Tuesday 26th of September 2017 12:19:20 AM


#left {
position: absolute;
left: 2%;
width: 19%;
top: 106px;
background-color: #ffffff;


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#middleleft {
position: absolute;
left: 22%;
width: 28%;
top: 106px;
background-color: #ffffff;

Calculations in your head

This example requires some calculations. The sum of the widths yields 98%. The distance from the border of body to the first box plus its width plu the distance yields the left position of the next box.

If you want boxes of different width you need to adjust these values accordingly.

Use of this code is encouraged!

Try it with 2 or 3 columns


#middleright {
position: absolute;
left: 51%;
width: 28%;
top: 106px;
background-color: #ffffff;

box border

Borders, pading and margin are defined in

border: 1px solid #564b47;

Font definitions

Padding are passed to p, h1 and h3.

p,h1, h3, pre {
padding: 5px 15px;
margin: 0px;

a color of gray, which makes all of the effectseasier to see. The look of a border style is always based in some wayon the color of the border, although the exact method may varybetween user agents. For example, Figure 7-30illustrates two different ways of rendering aninset border.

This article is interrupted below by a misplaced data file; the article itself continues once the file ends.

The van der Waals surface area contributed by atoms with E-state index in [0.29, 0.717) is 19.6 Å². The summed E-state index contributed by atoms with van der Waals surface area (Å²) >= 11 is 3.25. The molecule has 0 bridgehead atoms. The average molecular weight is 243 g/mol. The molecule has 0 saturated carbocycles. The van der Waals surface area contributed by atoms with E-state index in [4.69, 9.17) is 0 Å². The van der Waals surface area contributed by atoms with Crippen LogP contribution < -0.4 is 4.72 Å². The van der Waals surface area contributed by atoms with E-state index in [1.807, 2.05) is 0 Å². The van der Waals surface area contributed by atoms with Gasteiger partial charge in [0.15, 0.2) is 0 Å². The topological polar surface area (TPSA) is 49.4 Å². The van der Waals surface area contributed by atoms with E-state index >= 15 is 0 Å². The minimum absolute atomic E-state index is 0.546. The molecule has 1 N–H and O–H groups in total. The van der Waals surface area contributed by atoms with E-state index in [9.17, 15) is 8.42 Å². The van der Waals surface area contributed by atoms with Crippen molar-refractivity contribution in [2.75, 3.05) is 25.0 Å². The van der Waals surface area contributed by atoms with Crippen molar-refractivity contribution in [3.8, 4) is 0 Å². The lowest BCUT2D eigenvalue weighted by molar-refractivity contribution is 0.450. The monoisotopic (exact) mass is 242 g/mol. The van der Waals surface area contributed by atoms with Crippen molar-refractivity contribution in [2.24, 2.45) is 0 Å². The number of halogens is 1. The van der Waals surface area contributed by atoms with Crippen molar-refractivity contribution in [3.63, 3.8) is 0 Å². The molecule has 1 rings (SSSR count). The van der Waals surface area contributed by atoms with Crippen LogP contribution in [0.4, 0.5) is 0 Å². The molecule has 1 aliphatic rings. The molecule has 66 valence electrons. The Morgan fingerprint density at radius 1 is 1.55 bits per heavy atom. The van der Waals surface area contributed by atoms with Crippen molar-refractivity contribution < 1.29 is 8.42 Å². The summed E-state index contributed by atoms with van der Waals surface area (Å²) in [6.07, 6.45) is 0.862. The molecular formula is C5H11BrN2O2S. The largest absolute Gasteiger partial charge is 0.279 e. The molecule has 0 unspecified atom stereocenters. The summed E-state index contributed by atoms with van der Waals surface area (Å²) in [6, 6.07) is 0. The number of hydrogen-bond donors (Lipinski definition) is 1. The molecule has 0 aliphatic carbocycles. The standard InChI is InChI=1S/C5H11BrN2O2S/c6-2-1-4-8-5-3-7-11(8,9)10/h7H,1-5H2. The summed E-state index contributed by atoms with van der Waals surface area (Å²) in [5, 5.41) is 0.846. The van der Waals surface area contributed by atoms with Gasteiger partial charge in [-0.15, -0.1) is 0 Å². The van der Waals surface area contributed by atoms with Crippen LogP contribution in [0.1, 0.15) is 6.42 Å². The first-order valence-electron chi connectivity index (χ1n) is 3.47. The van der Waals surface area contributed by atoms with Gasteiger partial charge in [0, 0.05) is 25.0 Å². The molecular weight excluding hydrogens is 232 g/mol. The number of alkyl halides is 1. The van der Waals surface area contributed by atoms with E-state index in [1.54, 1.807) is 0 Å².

Figure 7-30

Figure 7-30. Two valid ways of rendering inset

So let's assume that you want to define a border style forimages that are inside a hyperlink. You might make them outset, so

You'll remember that I said the second-simplest rule ofhorizontal formatting was this: the total of the seven horizontalproperties always equals the width of the parentelement. At first glance, this can be interpreted to mean that anelement can never be wider than its parent's contentarea -- and as long as all properties are zero or greater,that's quite true. However, consider the following, depicted inFigure 8-19:

Before we go any further, let's see what happens when we add box properties to inline elements. Adding box properties

As we're aware from previous discussions, padding, margins, and borders may all be applied to inline nonreplaced elements, and they don't